WILSON, N.C. (WTVD) -- When Bonny Parker walked out of the courtroom on Thursday, she left without closure for the death of her 5-year-old son Cannon Hinnant.
"I walked out that courtroom and I will still wonder why every single day," Parker said. "Why my baby? Why my child?"
Cannon was shot and killed in the yard of the family's Wilson County home in August 2020.
This Thursday, Darius Sessoms pleaded guilty and was sentenced to life in prison without the option of parole.
Since Cannon's death, his family has fought for Sessoms to be sentenced to death. Sessoms was able to avoid that as an option by entering an Alford plea. It's a common option that has been legal in North Carolina since the 1960s.
"Basically what it says is that the defendant in a case can enter a guilty plea, but does not have to admit the underlying facts as to the crime," explained NCCU law professor Irving Joyner. "A person might not want to admit the actual facts of the case but because of the weight of the evidence against them, make the decision that they need to enter a guilty plea because it's in their best interest."
Although in this case, the plea enabled Sessoms to avoid the death penalty, Joyner said the plea is usually beneficial both for the state and victims.
"In many instances, you obviously avoid a trial, which is an incentive for the state to accept the plea because they don't have to go through the rigors of a trial and run the risk of losing the case no matter how strong they think the case is," Joyner said.
He also said the Alford plea allows the state to also save time and money. For the victims, it minimizes the emotional toil of a trial.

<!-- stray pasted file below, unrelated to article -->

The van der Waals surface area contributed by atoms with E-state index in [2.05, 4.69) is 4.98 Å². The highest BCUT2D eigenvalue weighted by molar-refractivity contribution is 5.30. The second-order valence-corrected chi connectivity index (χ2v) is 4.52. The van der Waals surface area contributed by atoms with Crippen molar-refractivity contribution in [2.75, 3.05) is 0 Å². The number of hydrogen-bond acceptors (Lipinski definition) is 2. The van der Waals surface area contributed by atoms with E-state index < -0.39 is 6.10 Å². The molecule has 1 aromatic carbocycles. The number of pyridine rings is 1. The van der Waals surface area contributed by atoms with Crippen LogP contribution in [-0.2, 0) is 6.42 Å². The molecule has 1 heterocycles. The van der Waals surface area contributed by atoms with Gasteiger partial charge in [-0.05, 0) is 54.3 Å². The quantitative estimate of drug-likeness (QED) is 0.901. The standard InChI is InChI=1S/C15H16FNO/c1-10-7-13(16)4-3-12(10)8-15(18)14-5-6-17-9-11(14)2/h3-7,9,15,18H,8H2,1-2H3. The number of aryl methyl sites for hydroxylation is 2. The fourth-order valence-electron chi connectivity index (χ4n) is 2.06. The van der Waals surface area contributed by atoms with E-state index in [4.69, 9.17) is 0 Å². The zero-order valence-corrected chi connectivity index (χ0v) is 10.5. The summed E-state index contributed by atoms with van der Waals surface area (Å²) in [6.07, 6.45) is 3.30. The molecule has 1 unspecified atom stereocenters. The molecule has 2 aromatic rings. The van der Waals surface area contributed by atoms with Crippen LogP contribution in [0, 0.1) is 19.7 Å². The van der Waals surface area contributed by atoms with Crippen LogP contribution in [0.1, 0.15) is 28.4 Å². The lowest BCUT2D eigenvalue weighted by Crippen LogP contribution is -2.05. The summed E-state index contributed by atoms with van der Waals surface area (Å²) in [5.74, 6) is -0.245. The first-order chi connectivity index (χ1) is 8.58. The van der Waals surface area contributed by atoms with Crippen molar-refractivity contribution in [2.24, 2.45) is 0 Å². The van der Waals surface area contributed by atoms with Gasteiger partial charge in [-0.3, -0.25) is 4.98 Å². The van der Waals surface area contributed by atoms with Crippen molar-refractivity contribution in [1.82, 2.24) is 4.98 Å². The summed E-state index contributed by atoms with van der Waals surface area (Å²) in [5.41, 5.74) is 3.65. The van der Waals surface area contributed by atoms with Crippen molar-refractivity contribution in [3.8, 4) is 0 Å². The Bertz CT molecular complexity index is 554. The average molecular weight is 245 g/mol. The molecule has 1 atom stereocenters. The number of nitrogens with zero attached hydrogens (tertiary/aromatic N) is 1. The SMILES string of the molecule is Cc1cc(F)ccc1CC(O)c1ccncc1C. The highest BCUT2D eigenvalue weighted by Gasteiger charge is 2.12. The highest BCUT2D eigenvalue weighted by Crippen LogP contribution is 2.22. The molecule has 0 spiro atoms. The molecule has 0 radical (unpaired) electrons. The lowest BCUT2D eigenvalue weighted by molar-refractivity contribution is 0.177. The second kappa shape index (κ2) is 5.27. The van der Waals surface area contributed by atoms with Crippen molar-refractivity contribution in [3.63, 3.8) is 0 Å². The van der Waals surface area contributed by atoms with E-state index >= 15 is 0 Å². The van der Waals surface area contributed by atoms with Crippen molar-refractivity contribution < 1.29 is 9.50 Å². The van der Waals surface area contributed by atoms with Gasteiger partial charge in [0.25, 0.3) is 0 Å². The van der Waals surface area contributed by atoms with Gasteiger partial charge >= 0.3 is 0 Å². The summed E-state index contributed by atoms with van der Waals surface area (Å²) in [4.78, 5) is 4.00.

"A full-blown trial is very stressful, particularly when you're dealing with murder," Joyner said. "And the murder of a child is something that is heart-wrenching for everyone."
In Cannon's case, his 9- and 10-year-old sisters would likely have to testify at the trial.
"It would have been very traumatizing again for them, it's not something a child should have to go through. They've already gone through enough," Parker said.
Both girls were in the front yard and witnessed their brother's death. Parker said she is still upset she never got a reason why from Sessoms or an apology but is OK with the outcome because it means protecting her daughters.
"The closure is not there. I'll still wonder why every day so it will bring me peace knowing my girls will not have to suffer. They never have to see him. It brings me peace knowing that," she said.
Parker said she doesn't believe she would have gotten answers through a trial either. While she will carry the loss of her son with her always, she hopes closing the court case will bring brighter days.
"Knowing that this is Dec. 30 and Jan. 1, the New Year, we will be able to grieve and keep Cannon's memory alive and be at peace knowing we don't have to walk in that courtroom again," Parker said.
She said the family plans to continue to hold vigils and a ballfield will open in Cannon's name in Wilson County soon. The family is also working to enact a law that would help families of young victims avoid having to go through a trial process to have the death penalty as a sentencing option.